Round 3 vs. Lightsworn

He won the roll and opened with [ccProd]Lumina, Lightsworn Summoner[/ccProd]. He milled three, one of which was a [ccProd]Tempest, Dragon Ruler of Storms[/ccProd], and passed to me. I summoned Myrmeleo, searched Bottomless, and attacked. It almost seemed as though he had [ccProd]Honest[/ccProd], but if he did, he didn’t use it, so Lumina went to the grave after a few seconds. I set four backrows and passed back to him. He tried to summon a Raiden and I used Bottomless to get rid of it. He passed again and I summoned another Myrmeleo, searching Traptrix Trap Hole Nightmare. The game was pretty much over after that, especially since I made Lavalval Chain to stack a Dionaea.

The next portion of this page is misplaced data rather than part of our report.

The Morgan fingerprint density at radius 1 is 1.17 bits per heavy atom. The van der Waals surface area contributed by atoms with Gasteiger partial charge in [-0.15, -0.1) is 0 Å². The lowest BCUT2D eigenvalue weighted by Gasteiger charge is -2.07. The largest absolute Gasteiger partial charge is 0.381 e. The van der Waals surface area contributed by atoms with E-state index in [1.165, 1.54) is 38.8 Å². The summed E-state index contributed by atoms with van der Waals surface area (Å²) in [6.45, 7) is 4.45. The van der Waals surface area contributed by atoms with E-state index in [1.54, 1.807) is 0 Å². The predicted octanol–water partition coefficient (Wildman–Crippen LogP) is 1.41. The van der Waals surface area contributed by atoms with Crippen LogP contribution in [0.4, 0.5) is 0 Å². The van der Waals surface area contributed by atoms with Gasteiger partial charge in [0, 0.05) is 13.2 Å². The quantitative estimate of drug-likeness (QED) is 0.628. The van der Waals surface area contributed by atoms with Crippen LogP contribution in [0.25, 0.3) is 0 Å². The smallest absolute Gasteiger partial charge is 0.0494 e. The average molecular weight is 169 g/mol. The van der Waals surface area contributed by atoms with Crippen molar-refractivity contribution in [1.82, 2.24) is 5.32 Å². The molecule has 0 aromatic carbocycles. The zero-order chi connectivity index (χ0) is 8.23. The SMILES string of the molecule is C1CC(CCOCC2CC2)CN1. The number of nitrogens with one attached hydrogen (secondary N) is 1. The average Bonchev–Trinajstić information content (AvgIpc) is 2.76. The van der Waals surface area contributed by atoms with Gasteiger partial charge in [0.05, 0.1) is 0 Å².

In game two, pretty much the same thing happened, except he dropped a Kuribandit and it got him a [ccProd]Mystical Space Tyhoon[/ccProd]. I decided to not set the Bottomless I had just searched with Myrmeleo, but instead set only Moralltach and Sanctum. Surprisingly enough, he didn’t take the bait on his following turn. In fact, he held on to the MST for so long that I never set Bottomless until I got another trap to set with it. By that time, though, I had summoned Cairngorgon, Antiluminescent Knight, and things were about to get interesting. I finally set the Bottomless, along with a Moralltach and Deep Dark Trap Hole. He tried to end phase MST the Bottomless, but I made him target the Moralltach instead. On his next turn, when he summoned Raiden, I used Artifact Sanctum immediately, bringing out Moralltach, and he chained Breakthrough Skill from his grave to the activation of its effect. I used Cairngorgon’s effect again to make his Breakthrough redirect its target to Cairngorgon, and we had a little ruling dispute. He was under the impression that Breakthrough’s effect from the grave didn’t start a chain, but the judge quickly clarified that it does, and that I could redirect it. On his next turn, he summoned Tempest from the grave by banishing a [ccProd]Judgment Dragon[/ccProd] in the grave and an [ccProd]Eclipse Wyvern[/ccProd] in his hand. He had just searched the Eclipse Wyvern with Minerva’s effect, which I had never seen before, but it wasn’t really relevant at that stage of the game. Next, he Synchro summoned [ccProd]Leo, the Keeper of the Sacred Tree[/ccProd]. I used Deep Dark Trap Hole and he chained Forbidden Lance. I checked his grave to see how many Lightsworn monsters were in it before chaining Bottomless Trap Hole and removing it for good. He scooped right after.